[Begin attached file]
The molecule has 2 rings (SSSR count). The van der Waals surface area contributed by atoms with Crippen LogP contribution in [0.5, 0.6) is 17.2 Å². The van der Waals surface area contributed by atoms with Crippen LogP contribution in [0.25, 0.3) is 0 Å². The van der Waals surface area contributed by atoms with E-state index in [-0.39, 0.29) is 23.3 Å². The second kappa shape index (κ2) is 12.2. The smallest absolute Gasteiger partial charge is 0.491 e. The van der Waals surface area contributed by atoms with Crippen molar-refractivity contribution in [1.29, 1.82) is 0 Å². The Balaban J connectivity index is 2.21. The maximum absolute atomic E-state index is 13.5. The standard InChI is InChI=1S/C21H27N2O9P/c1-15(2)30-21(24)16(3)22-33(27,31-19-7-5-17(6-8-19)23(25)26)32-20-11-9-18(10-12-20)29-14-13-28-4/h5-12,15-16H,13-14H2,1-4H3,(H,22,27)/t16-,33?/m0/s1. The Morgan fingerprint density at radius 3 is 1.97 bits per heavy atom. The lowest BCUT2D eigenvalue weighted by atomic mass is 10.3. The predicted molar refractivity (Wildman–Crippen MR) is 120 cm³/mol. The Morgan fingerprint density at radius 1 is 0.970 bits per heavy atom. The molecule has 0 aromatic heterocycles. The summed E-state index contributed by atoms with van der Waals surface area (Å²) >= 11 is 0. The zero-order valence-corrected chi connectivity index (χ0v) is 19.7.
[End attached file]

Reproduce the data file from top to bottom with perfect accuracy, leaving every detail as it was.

The molecule has 2 rings (SSSR count). The van der Waals surface area contributed by atoms with Crippen LogP contribution in [0.5, 0.6) is 17.2 Å². The van der Waals surface area contributed by atoms with Crippen LogP contribution in [0.25, 0.3) is 0 Å². The van der Waals surface area contributed by atoms with E-state index in [-0.39, 0.29) is 23.3 Å². The second kappa shape index (κ2) is 12.2. The smallest absolute Gasteiger partial charge is 0.491 e. The van der Waals surface area contributed by atoms with Crippen molar-refractivity contribution in [1.29, 1.82) is 0 Å². The Balaban J connectivity index is 2.21. The maximum absolute atomic E-state index is 13.5. The standard InChI is InChI=1S/C21H27N2O9P/c1-15(2)30-21(24)16(3)22-33(27,31-19-7-5-17(6-8-19)23(25)26)32-20-11-9-18(10-12-20)29-14-13-28-4/h5-12,15-16H,13-14H2,1-4H3,(H,22,27)/t16-,33?/m0/s1. The Morgan fingerprint density at radius 3 is 1.97 bits per heavy atom. The lowest BCUT2D eigenvalue weighted by atomic mass is 10.3. The predicted molar refractivity (Wildman–Crippen MR) is 120 cm³/mol. The Morgan fingerprint density at radius 1 is 0.970 bits per heavy atom. The molecule has 0 aromatic heterocycles. The summed E-state index contributed by atoms with van der Waals surface area (Å²) >= 11 is 0. The zero-order valence-corrected chi connectivity index (χ0v) is 19.7.